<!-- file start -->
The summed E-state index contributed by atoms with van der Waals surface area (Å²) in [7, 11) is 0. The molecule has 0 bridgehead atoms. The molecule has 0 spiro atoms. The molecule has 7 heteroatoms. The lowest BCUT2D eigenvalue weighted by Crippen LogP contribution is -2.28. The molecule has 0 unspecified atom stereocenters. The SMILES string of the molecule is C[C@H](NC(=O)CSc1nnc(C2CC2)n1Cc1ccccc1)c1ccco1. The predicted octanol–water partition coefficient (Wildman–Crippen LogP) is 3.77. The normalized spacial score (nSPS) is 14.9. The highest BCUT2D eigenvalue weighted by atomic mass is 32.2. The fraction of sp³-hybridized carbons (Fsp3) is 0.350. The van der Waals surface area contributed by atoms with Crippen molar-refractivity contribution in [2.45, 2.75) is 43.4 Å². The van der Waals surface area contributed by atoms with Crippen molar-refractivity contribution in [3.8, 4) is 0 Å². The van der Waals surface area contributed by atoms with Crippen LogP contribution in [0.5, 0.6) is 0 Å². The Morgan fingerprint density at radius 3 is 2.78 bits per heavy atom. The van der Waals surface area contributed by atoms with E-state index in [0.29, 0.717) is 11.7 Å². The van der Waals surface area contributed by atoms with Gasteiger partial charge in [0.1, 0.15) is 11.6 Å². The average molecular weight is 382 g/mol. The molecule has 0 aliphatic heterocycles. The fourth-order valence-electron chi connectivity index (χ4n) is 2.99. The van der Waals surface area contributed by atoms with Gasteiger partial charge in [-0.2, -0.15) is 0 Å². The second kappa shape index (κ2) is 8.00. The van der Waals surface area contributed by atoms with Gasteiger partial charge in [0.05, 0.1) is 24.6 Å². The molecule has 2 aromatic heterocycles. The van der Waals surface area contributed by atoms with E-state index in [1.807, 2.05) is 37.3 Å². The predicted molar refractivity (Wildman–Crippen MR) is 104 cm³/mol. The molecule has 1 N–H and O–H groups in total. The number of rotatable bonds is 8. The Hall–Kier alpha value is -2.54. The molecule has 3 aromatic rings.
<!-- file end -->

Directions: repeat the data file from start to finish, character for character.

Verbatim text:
The summed E-state index contributed by atoms with van der Waals surface area (Å²) in [7, 11) is 0. The molecule has 0 bridgehead atoms. The molecule has 0 spiro atoms. The molecule has 7 heteroatoms. The lowest BCUT2D eigenvalue weighted by Crippen LogP contribution is -2.28. The molecule has 0 unspecified atom stereocenters. The SMILES string of the molecule is C[C@H](NC(=O)CSc1nnc(C2CC2)n1Cc1ccccc1)c1ccco1. The predicted octanol–water partition coefficient (Wildman–Crippen LogP) is 3.77. The normalized spacial score (nSPS) is 14.9. The highest BCUT2D eigenvalue weighted by atomic mass is 32.2. The fraction of sp³-hybridized carbons (Fsp3) is 0.350. The van der Waals surface area contributed by atoms with Crippen molar-refractivity contribution in [2.45, 2.75) is 43.4 Å². The van der Waals surface area contributed by atoms with Crippen molar-refractivity contribution in [3.8, 4) is 0 Å². The van der Waals surface area contributed by atoms with Crippen LogP contribution in [0.5, 0.6) is 0 Å². The Morgan fingerprint density at radius 3 is 2.78 bits per heavy atom. The van der Waals surface area contributed by atoms with E-state index in [0.29, 0.717) is 11.7 Å². The van der Waals surface area contributed by atoms with Gasteiger partial charge in [0.1, 0.15) is 11.6 Å². The average molecular weight is 382 g/mol. The molecule has 0 aliphatic heterocycles. The fourth-order valence-electron chi connectivity index (χ4n) is 2.99. The van der Waals surface area contributed by atoms with Gasteiger partial charge in [-0.2, -0.15) is 0 Å². The second kappa shape index (κ2) is 8.00. The van der Waals surface area contributed by atoms with Gasteiger partial charge in [0.05, 0.1) is 24.6 Å². The molecule has 2 aromatic heterocycles. The van der Waals surface area contributed by atoms with E-state index in [1.807, 2.05) is 37.3 Å². The predicted molar refractivity (Wildman–Crippen MR) is 104 cm³/mol. The molecule has 1 N–H and O–H groups in total. The number of rotatable bonds is 8. The Hall–Kier alpha value is -2.54. The molecule has 3 aromatic rings.